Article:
Sins of the inspectors #1: sleeping on the job
Ofsted has never been popular with teachers. But dissatisfaction with the watchdog's inspectors is plumbing new depths if opinions on TES's online forum are anything to go by.
The past fortnight has seen hundreds of disgruntled contributors queue up to share scathing accounts of the behaviour of the professionals employed to judge their work.
Their complaints range from inspectors falling asleep on the job to seemingly arbitrary decisions, a lack of subject knowledge and a failure to even grasp what lessons they were in. They come in the same month as it emerged that the watchdog does not know how many of its elite Her Majesty's Inspectors have headship experience, and as members of the two largest teaching unions called for Ofsted boycotts.
"My contempt for Ofsted is boundless," wrote one teacher in a post that appears to sum up the mood of the discussion.
The accounts of inspectors' "ridiculous" behaviour are anecdotal, unverifiable, from a self-selecting group of contributors and could easily be fictitious. But if even a fraction of them are true, the inspectorate has got problems.
The discussion comes at a time when, following the appointment of plain-speaking chief inspector Sir Michael Wilshaw, Ofsted has reached levels of controversy not seen since the days of Sir Chris Woodhead. The NUT is considering a non-cooperation campaign that would see inspectors barred from classrooms.
Among the experiences related by enraged TES readers is the inspector who observed a teacher's lesson and told her: "Your children are rather too well behaved and polite."
Another inspector watched a group of Year 4 children building models to demonstrate the Roman central heating system and declared it "the best DT lesson I've seen this year". After being told he had got the wrong room and had actually just witnessed a history lesson, the inspector said: "Oh dear, sorry. Nonetheless it was still the best DT lesson I've seen, so it's going in the report, but I'll say DT embedded in history instead of DT with a history theme."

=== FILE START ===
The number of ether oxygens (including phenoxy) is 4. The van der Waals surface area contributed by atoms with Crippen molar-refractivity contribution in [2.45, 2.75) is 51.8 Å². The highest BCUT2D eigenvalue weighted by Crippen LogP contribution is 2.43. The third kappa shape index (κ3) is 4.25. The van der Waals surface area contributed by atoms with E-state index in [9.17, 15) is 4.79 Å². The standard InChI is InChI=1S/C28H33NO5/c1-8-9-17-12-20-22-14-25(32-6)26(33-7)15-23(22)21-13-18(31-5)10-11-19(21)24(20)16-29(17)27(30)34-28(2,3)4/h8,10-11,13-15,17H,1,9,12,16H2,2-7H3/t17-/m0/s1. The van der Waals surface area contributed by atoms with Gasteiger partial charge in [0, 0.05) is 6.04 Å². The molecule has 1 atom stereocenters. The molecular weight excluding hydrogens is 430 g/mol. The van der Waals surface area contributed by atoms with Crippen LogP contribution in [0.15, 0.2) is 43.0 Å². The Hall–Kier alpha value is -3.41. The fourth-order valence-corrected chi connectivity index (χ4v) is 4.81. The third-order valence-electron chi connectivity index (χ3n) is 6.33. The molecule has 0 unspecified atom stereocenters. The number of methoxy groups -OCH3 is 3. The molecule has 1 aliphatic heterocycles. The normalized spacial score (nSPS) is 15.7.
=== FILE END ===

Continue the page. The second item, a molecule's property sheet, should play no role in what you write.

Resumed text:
He was reportedly as good as his word, in a rare story with a happy ending. Another teacher was less fortunate and was told: "That was a good lesson, but I'm going to mark it down as satisfactory because you talked too much."
Ofsted's understandable desire to ensure that all minority groups are achieving can also lead to confusion. One teacher was told that the 25 per cent "success rate" for male Bengali sixth-formers was a "serious issue" that could lead to a downgrading. In fact, out of only four such pupils, one was being treated for cancer, another had died in a road accident and a third was in a young offenders' institution.
Another inspector reportedly criticised a primary school for underachievement among boys, when the only one in a cohort of six had a special educational needs statement and "the language ability of six-month-old baby".
It took nearly 100 posts before anyone spoke up for Ofsted, writing that inspectors were "usually very reasonable". But it was one positive intervention among a litany of complaints, leading to claims that the inspectorate was "not fit for purpose" and calls for strikes, boycotts and teachers to "make a stand".
One PE teacher was reportedly told that their lesson was "unsatisfactory as there were children doing nothing at some points in the lesson". The decision was overturned after it was pointed out that the pupils were fielding in a cricket match.
Meanwhile, a teacher who was observed while she was eight months pregnant was told she had been downgraded because she "didn't move round the room enough". Another teacher was reprimanded for giving a left-handed "back to front" tick.
Some of the stories sound far-fetched. But to many TES contributors who have experienced Ofsted inspections, they apparently represent the norm. "In a saner world we'd read about these experiences and find them hard to believe," one responded. "As it is, they're not at all surprising!"
An Ofsted spokesperson said: "Ofsted constantly engages with teacher representatives to gather information on teachers' views, and this forum is an interesting addition to the debate. It is difficult to respond to rumour and anecdote, particularly considering the outdated nature of some of the stories. It is worth keeping in mind that out of thousands of inspections each year, Ofsted receives complaints about less than 3 per cent."
Read the discussion at http:bit.lyHKXQbZ
Words of advice
How to achieve an 'outstanding' verdict, as reportedly told to TES forum contributors by Ofsted inspectors:
- 'Do something that I've never seen before.'
- 'Put all the pupils in chef's whites instead of aprons' - to a teacher after a 'good' food technology lesson.
- 'Just keep doing what you're doing.'
- 'Take a risk.'
- 'You were taking too many risks' - to a teacher graded 'good'.
- 'I don't give grade 1s.'
- 'I don't know.'
- 'That's always a difficult one.'
- 'I don't give any more than "good". That's my policy'.